bw.scott

0th

Percentile

Scott's Rule for Bandwidth Selection for Kernel Density

Use Scott's rule of thumb to determine the smoothing bandwidth for the kernel estimation of point process intensity.

Keywords
methods, smooth, spatial
Usage
bw.scott(X, isotropic=FALSE, d=NULL)

bw.scott.iso(X)

Arguments
X

A point pattern (object of class "ppp", "lpp", "pp3" or "ppx").

isotropic

Logical value indicating whether to compute a single bandwidth for an isotropic Gaussian kernel (isotropic=TRUE) or separate bandwidths for each coordinate axis (isotropic=FALSE, the default).

d

Advanced use only. An integer value that should be used in Scott's formula instead of the true number of spatial dimensions.

Details

These functions select a bandwidth sigma for the kernel estimator of point process intensity computed by density.ppp or density.lpp or other appropriate functions. They can be applied to a point pattern belonging to any class "ppp", "lpp", "pp3" or "ppx".

The bandwidth \(\sigma\) is computed by the rule of thumb of Scott (1992, page 152, equation 6.42). The bandwidth is proportional to \(n^{-1/(d+4)}\) where \(n\) is the number of points and \(d\) is the number of spatial dimensions.

This rule is very fast to compute. It typically produces a larger bandwidth than bw.diggle. It is useful for estimating gradual trend.

If isotropic=FALSE (the default), bw.scott provides a separate bandwidth for each coordinate axis, and the result of the function is a vector, of length equal to the number of coordinates. If isotropic=TRUE, a single bandwidth value is computed and the result is a single numeric value.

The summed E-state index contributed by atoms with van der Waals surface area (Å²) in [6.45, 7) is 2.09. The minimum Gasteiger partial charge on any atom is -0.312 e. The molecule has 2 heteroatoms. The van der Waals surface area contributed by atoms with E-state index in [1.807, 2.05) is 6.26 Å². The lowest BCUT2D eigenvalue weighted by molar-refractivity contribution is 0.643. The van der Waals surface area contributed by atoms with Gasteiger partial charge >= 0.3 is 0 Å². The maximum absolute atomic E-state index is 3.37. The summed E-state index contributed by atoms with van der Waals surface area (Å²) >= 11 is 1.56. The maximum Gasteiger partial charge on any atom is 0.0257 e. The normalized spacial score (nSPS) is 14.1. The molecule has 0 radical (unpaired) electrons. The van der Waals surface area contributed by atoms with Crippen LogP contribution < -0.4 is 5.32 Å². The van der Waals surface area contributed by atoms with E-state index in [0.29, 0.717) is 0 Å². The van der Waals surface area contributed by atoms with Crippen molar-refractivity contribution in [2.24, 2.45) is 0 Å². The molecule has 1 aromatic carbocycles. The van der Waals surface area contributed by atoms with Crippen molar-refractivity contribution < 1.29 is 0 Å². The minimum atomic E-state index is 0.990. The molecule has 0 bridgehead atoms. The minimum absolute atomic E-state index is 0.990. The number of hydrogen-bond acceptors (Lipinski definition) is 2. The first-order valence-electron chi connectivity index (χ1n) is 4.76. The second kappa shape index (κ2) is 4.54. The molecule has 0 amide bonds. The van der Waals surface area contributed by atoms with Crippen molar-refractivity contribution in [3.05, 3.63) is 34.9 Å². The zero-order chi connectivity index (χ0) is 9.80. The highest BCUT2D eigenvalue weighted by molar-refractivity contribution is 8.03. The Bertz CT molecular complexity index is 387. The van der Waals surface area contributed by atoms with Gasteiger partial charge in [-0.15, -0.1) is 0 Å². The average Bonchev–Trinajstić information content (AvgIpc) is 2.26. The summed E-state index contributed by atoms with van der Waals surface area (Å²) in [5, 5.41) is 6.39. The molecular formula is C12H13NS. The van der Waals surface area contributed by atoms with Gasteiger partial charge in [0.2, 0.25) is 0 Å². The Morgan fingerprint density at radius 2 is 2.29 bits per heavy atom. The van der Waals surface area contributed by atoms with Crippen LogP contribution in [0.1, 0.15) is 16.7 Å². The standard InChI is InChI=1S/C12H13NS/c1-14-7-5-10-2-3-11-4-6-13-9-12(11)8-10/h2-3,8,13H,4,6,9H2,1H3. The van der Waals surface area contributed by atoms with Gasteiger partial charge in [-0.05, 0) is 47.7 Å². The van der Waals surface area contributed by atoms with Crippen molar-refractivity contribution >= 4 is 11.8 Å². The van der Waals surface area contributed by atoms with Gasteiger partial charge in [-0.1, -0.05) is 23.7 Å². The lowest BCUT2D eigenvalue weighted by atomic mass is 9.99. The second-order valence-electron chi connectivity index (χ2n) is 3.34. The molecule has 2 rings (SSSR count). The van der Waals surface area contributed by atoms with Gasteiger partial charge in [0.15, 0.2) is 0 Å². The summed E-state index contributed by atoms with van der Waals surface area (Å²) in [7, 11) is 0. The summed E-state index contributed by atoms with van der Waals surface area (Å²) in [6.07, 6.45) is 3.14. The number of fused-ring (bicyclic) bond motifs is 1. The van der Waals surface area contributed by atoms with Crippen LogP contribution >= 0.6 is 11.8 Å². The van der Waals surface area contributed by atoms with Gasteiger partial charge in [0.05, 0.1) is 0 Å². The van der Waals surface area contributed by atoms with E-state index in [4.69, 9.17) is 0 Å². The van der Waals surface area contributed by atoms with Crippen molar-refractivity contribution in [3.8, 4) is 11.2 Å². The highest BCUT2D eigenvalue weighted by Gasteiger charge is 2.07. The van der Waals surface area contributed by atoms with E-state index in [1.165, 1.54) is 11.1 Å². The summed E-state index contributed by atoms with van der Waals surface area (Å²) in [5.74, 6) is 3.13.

bw.scott.iso(X) is equivalent to bw.scott(X, isotropic=TRUE).

The default value of \(d\) is as follows:

class dimension
"ppp" 2
"lpp" 1
"pp3" 3

The use of d=1 for point patterns on a linear network (class "lpp") was proposed by McSwiggan et al (2016) and Rakshit et al (2019).

Value

A numerical value giving the selected bandwidth, or a numerical vector giving the selected bandwidths for each coordinate.

References

Scott, D.W. (1992) Multivariate Density Estimation. Theory, Practice and Visualization. New York: Wiley.

McSwiggan, G., Baddeley, A. and Nair, G. (2016) Kernel density estimation on a linear network. Scandinavian Journal of Statistics 44 (2) 324--345.

Rakshit, S., Davies, T., Moradi, M., McSwiggan, G., Nair, G., Mateu, J. and Baddeley, A. (2019) Fast kernel smoothing of point patterns on a large network using 2D convolution. International Statistical Review. In press.

See Also

density.ppp, bw.diggle, bw.ppl, bw.CvL, bw.frac.

Aliases
  • bw.scott
  • bw.scott.iso
Examples
# NOT RUN {
  hickory <- split(lansing)[["hickory"]]
  b <- bw.scott(hickory)
  b
  
# }
# NOT RUN {
   plot(density(hickory, b))
  
# }
# NOT RUN {
  bw.scott.iso(hickory)
  bw.scott(chicago)
  bw.scott(osteo$pts[[1]])
# }
Documentation reproduced from package spatstat, version 1.61-0, License: GPL (>= 2)

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